Edinburgh knows how to celebrate New Year, or as it is called here, Hogmanay. For centuries Scotland didn’t really celebrate Christmas, as it was banned and actively discouraged by the church, so they put their energy into the end of year celebrations. They are just fabulous. I had a friend staying over the New Year and we attended the two main events in town.
On December 30th, the Hogmanay kicked off in a spectacular way with the Torchlight Procession of 17.000 torches, thousands more attending the procession overall and 25.000 spectators. Each 4 person group had to have a minimum of one torch, but most we saw had a torch per person. I had booked our tickets, with the two us sharing one torch, well in advance and on the evening we headed to our starting point on the North Bridge soon after six. The procession was to start at seven, so we got our torches and a good spot in the waiting mass of people. Our procession started very soon after seven, with torches being lit first in the distance, creeping ever closer as the ones with a lit torch passing on the flame to several others. There were also official torch lighters as we saw when we began marching, but by then our torch had already been lit from a friendly fellow marcher’s torch.
The evening was clear, if a little windy. We had prepared well for our excursion with layers upon layers, knitted hats, gloves, woollen tights and all. It was very atmospheric marching, two among a huge crowd, down the Royal Mile through the dark Old Town toward our destination. Occasionally we could hear the bag pipers, following us somewhere behind. Everyone was festive, and well behaved, but we did fear for the fluffy pompoms on some ladies knitted hats, what with thousands of torches passing them by so closely. As far as we can tell, no pompoms were harmed in the course of the procession.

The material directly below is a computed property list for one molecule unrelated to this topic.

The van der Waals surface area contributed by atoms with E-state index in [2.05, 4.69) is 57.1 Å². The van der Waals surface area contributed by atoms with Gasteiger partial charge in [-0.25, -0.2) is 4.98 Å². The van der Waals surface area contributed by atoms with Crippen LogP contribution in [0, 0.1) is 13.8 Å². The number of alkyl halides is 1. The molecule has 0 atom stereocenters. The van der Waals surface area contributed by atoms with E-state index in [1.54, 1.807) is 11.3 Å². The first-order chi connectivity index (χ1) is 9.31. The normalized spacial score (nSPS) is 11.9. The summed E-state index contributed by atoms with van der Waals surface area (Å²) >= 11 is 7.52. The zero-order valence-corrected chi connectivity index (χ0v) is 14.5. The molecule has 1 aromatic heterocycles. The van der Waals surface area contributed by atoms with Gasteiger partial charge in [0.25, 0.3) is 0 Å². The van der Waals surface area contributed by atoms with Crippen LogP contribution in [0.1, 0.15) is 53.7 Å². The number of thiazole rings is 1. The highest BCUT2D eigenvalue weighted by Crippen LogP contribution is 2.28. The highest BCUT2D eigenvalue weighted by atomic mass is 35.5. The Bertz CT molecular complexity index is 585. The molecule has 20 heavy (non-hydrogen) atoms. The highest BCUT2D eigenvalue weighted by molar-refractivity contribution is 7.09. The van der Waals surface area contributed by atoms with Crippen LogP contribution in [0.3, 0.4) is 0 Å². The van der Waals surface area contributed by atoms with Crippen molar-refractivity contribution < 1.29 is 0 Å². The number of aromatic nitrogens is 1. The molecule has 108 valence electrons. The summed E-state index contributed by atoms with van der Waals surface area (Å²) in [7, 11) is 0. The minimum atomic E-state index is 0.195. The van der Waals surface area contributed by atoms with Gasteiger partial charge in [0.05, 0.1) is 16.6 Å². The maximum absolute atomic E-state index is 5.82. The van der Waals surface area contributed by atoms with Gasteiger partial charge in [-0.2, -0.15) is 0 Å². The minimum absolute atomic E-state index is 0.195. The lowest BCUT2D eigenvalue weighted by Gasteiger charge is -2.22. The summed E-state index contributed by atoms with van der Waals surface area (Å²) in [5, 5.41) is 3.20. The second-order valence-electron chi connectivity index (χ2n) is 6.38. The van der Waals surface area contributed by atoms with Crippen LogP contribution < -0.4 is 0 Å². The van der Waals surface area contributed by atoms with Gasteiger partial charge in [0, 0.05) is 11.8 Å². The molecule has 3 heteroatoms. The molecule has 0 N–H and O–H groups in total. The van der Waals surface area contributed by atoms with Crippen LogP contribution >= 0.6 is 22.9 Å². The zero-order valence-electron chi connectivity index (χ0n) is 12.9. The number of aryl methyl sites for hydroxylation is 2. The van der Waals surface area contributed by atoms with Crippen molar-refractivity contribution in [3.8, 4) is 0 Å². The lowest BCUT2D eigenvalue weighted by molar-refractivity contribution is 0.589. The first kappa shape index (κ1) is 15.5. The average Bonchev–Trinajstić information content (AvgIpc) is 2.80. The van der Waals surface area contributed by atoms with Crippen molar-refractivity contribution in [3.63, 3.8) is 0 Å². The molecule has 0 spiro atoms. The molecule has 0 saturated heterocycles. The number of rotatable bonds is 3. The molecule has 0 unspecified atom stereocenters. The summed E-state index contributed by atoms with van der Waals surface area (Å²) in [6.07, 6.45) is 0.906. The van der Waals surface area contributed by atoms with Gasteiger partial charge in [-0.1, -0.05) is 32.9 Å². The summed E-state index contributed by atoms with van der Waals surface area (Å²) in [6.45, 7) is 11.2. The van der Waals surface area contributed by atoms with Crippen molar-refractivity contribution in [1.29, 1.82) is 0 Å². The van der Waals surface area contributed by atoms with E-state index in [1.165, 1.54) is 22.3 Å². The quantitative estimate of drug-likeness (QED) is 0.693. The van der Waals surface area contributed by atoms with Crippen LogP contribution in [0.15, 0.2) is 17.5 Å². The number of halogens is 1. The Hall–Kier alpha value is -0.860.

Our trail ended in Holyrood Park. The side of Salisbury Crags had messages projected against it, teasing the #Scotword, the word that was selected by a group of Scotland’s youths and would be created from a select group of torchbearers on the foot of the extinct volcano. The word this year was #Braw, which means grand, great, fab in Scottish and it was picked to represent what is best about Scotland. No arguments here!
When the wind really started to pick up and standing among low burning torches started to become perilous from the wind-born embers, we started to head back home. We extinguished our torches in one of the water filled massive containers and dropped the dead torch in the bin next to it. We made our way slowly back up toward Holyrood, then up the Royal Mile, two among many happy spectators and torch bearers. But there were still hundreds of torch bearers marching down toward the park. We were half way up the Royal Mile when the end of the procession finally passed us by, and we estimated that they must have only gotten their start well past 8 pm.
We managed to cross the marchers to the other side of the road at some point, and took a side close (historical narrow street off High Street) that spilled us out near John Lewis to catch our bus back home. But the night had one last treat for us. Just as we emerged from the roofed portion of the close to the narrow alley leading down, we could see almost dead ahead of us the 9 pm fireworks begin. We stood there watching and photographing with everyone else who had taken this short cut. What a great end to the evening!